Good morning from Augusta, where the Legislature’s Health and Human Services Committee is gathering today to begin a probe into how money in the Fund for a Healthy Maine program is being spent.
The Fund for a Healthy Maine is supported by a 1998 class-action lawsuit that resulted in a 46-state legal settlement with the tobacco industry. The money, which since 2011 has brought between $50 million and $60 million in revenue to Maine every year, is designated for public health and disease prevention programs.
Earlier this month, Sen. Garrett Mason of Lisbon Falls and Rep. Jeff Timberlake of Turner, both Republicans, called for an audit of the program by the Office of Program Evaluation and Government Accountability to track how the money is being spent.
In particular, the lawmakers want a detailed accounting of where the money is going and to know how much of it is funding better health outcomes for Mainers and how much is being spent on salaries. Timberlake has also asked if any of the money is funding Planned Parenthood. Click here to see a general accounting of where the money is allocated.
The Office of Program Evaluation and Government Accountability’s audit of the program would be separate from the review that’s beginning today at the Health and Human Services Committee at 10 a.m.
We’ll sort it all out for you. — Christopher Cousins
A Short time as an independent
That was quick. I mean short. I mean, you know what I mean.
In April, then-Democratic Pittsfield Rep. Stanley Short announced that he was leaving the party and would serve his constituents as an unenrolled representative. At the time, he told the Bangor Daily News that he was tired of partisan battles and that Democrats were not doing enough to “build up the middle class again.”
“What finally hit me is that the party has left me and people like me, as far as protecting the middle class,” he said.
On Friday, Short announced he has rejoined the Democrats.
“I have been a member of the Democratic Party for many years and I have now come to believe that my return is in the best interest of my constituents,” said Short in a written statement. “It is also without a doubt where I need to be to continue my lifelong fight for the working men and women of Maine. I obviously did not and will not agree with every position that another Democrat takes but as a member of the party I can play a role in the shaping of caucus strategy.”
Short’s district includes Clinton, Detroit and Pittsfield. I’m going to go ahead and bookmark the background stories on this issue. — Christopher Cousins
Eves and LePage on tour (no, not together)
Democratic and Republican lawmakers will continue a months-long statewide jobs tour Tuesday with visits to two of the midcoast region’s marquee businesses: the Bigelow Laboratory for Ocean Sciences and Hodgdon Yachts, both in East Boothbay. Tuesday’s agenda culminates with a brainstorming session at the University of Maine’s Darling Marine Center in Walpole at 4 p.m.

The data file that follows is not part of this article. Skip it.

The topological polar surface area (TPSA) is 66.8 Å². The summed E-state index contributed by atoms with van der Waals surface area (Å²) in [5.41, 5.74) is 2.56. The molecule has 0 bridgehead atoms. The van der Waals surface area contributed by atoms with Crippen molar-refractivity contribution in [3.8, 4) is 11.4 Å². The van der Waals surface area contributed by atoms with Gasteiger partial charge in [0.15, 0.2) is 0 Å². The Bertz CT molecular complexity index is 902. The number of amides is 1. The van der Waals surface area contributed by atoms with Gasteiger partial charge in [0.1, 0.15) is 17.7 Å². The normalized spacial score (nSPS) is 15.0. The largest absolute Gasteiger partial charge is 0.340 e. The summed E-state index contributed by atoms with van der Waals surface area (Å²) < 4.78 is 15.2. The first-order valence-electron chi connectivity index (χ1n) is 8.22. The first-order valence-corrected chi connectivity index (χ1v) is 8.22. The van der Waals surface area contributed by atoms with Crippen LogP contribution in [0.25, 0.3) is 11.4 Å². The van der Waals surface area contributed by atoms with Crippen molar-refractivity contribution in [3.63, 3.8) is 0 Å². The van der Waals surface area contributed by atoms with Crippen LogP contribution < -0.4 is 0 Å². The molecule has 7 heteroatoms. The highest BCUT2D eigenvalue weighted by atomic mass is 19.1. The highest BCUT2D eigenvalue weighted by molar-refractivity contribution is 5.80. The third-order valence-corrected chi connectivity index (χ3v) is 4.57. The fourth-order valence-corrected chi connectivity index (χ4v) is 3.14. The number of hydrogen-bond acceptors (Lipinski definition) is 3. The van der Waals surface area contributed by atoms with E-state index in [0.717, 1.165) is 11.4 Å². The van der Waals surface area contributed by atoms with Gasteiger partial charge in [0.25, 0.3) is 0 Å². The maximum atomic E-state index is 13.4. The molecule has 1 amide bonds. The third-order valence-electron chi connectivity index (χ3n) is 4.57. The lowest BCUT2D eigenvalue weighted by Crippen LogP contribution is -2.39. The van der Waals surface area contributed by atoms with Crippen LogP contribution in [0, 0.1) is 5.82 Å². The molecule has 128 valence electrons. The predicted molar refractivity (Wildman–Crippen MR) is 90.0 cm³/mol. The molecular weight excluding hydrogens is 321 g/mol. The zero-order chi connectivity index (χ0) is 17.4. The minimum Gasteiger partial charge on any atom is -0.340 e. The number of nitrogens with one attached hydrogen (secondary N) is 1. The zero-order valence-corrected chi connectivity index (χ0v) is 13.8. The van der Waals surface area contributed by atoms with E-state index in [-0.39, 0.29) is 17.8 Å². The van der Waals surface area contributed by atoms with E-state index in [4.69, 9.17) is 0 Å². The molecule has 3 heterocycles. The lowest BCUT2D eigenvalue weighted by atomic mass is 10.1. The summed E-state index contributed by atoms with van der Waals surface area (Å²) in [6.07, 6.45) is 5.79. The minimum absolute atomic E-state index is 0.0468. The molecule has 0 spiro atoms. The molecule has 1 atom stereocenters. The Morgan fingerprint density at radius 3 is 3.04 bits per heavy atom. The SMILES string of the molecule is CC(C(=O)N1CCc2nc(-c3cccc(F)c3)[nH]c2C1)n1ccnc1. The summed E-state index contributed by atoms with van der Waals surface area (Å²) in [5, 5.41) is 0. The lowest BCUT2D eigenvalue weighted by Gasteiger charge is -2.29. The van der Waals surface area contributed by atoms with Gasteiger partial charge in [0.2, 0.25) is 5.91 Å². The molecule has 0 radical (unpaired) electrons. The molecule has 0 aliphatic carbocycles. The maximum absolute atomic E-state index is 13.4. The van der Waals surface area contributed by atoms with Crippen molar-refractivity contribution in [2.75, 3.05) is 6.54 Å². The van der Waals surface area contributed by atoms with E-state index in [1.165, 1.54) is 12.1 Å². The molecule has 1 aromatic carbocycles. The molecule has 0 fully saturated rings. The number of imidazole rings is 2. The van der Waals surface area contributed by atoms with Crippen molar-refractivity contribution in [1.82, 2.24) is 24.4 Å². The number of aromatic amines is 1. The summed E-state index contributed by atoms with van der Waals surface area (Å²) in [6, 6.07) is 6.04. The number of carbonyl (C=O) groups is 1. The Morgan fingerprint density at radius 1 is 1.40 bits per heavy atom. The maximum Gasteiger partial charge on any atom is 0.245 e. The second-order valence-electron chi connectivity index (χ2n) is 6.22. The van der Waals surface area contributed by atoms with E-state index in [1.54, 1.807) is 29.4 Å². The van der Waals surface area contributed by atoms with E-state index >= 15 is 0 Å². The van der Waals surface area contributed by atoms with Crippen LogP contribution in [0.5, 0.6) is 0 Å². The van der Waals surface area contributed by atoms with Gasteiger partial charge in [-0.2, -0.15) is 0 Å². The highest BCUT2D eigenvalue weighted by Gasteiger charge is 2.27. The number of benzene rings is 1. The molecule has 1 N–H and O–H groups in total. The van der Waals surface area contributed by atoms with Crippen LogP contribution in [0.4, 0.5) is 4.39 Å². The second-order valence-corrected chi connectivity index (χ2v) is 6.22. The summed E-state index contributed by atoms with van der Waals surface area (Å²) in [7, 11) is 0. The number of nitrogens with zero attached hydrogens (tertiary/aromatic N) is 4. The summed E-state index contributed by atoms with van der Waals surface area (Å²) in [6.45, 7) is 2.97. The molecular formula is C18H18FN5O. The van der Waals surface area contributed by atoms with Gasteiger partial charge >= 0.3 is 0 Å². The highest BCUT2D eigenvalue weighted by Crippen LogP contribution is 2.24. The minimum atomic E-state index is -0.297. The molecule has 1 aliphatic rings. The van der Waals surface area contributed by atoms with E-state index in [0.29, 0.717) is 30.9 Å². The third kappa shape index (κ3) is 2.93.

Democratic House Speaker Mark Eves of North Berwick launched the jobs tour in January to highlight the need for more jobs and higher wages. To date it has visited York, Aroostook, Kennebec, Somerset, Waldo and Oxford counties. Eves and others hope it leads to successful legislation next year to improve Maine’s business climate.
In an unrelated tour by a politician, Gov. Paul LePage announced that he will hold his next town hall meeting Tuesday at Bucksport Middle School beginning at 6 p.m. The public appearance by LePage is the latest in a series of meetings he is holding across Maine to promote his policy agenda, including cutting the income tax and reforming welfare. — Christopher Cousins
- Senate President Mike Thibodeau emerges from budget scuffle as unlikely peacemaker — Christopher Cousins, BDN
- (Video) Senate President Thibodeau talks shovels and Maine politics — Gabor Degre, BDN
- Speaker Boehner pledges to keep U.S. government open — David Lawder, Reuters
- Maine congressional delegation surprised at Boehner’s resignation — Mal Leary, MPBN
- Kim Davis joins GOP after gay marriage dispute — Emily Stephenson, Reuters
- The yeas and nays: How Maine’s congressional representatives voted last week — Targeted News Service
Editing all night, just for you
If you were interested in last night’s eclipse, you probably went outside and watched it, as did I. Conditions here on the coast couldn’t have been better.
“Is the moon OK?” asked my 5-year-old. “Why does it have blood on it?”
The Internet is clogged with photos and videos of the spectacle this morning, but why don’t you take a moment to see what a local guy produced? My friend and BDN colleague Troy R. Bennett was awake until 6:30 a.m. today shooting and editing together a stunning time-lapse video of the moon and skies. Check out the video and read his blog about it by clicking here.
“It turns out, the moon moves pretty fast,” he wrote.
Troy is an accomplished musician (one of his acts is called the Half Moon Jug Band, come to think of it) with finicky tastes in tunes, so I hope he doesn’t mind if I use the obvious song for today’s soundtrack. — Christopher Cousins